Party Planning Snafu--Advice Requested?

Not having anything planned for New Year's Eve, my fiancee and I decided to invite several of our friends over to our apartment. Unbeknownst to any of us, at the same time some of our common friends had planned a New Year's Eve bash at their place, but neglected to mention anything. Instead, they had already sent out invitations by mail which had not yet arrived. We found out about the conflict a couple of days later when we invited those friends to our party (the letters arrived that day, too).

Most friends we have in common, though there are some exceptions... who now plan on coming to my place on New Years, so I'd feel weird about cancelling my get-together in order to go to a different party. At the same time, it feels weird to have a party scheduled opposite friends of mine, and it feels weird to put our common friends in the position of having to choose one over the other.

What's the right thing to do, here, and how can this kind of situation best be avoided in the future?

5 Answers

  • 1 decade ago
    Favorite Answer

    go ahead and have ur party. some will come to urs and some to theres. maybe next year ask to see if they are having a party too.

  • 1 decade ago

    Wow, that's tough. There's no way you could have known that your friends were sending out invitations. Obviously you can't attend another party while you are hosting one.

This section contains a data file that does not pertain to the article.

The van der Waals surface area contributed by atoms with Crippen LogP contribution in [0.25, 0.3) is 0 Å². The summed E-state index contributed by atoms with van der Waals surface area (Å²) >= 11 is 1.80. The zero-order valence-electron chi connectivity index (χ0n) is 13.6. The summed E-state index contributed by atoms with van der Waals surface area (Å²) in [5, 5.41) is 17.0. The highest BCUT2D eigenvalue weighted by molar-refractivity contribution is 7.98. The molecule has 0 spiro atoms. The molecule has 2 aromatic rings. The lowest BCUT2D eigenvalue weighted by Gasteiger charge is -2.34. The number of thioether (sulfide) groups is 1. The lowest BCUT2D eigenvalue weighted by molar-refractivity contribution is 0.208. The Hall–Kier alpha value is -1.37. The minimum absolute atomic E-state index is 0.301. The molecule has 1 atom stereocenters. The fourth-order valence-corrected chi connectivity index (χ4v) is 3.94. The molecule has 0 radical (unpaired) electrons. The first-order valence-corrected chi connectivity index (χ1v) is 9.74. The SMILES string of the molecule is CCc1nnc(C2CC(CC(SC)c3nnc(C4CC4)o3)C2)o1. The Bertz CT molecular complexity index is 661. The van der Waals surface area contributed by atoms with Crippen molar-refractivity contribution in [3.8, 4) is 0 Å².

I'd say leave the party very open for people to come and go, so your mutual friends can make an appearance at both parties if they wish. And call your friends to tell them that you really didn't intend to throw a party in competition with theirs. Hopefully they'll realize that it was a coincidence.

    If you think that these friends are going to throw a party next year, you could maybe talk to them and plan a joint party to which all of your friends could be invited, or make a system of trading off hosting parties on different years.

  • Anonymous
    1 decade ago

    shouldn't be a problem; however, if you did not put an RSVP on the invitations it is going to be a bit difficult. Why not discuss this with your friends , like right a way, and see if you can figure out who is coming to each party so you can plan the food. Other than the food, small parties are as good as large parties.

  • Anonymous
    1 decade ago

    Can you combine parties? Since there are only a few not-in-common friends, you could bring them to the other party with you. Offer to provide some food and/or drink to help out.

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  • SNAP!
    Lv 4
    1 decade ago

    the friends you have in common can always stop by each party....and i think you are right not to cancel, especially with some friends not having other plans to fall back on....have your party and have a great time....and in the future just communicate with your friends about upcoming plans if you're worried about it happening again

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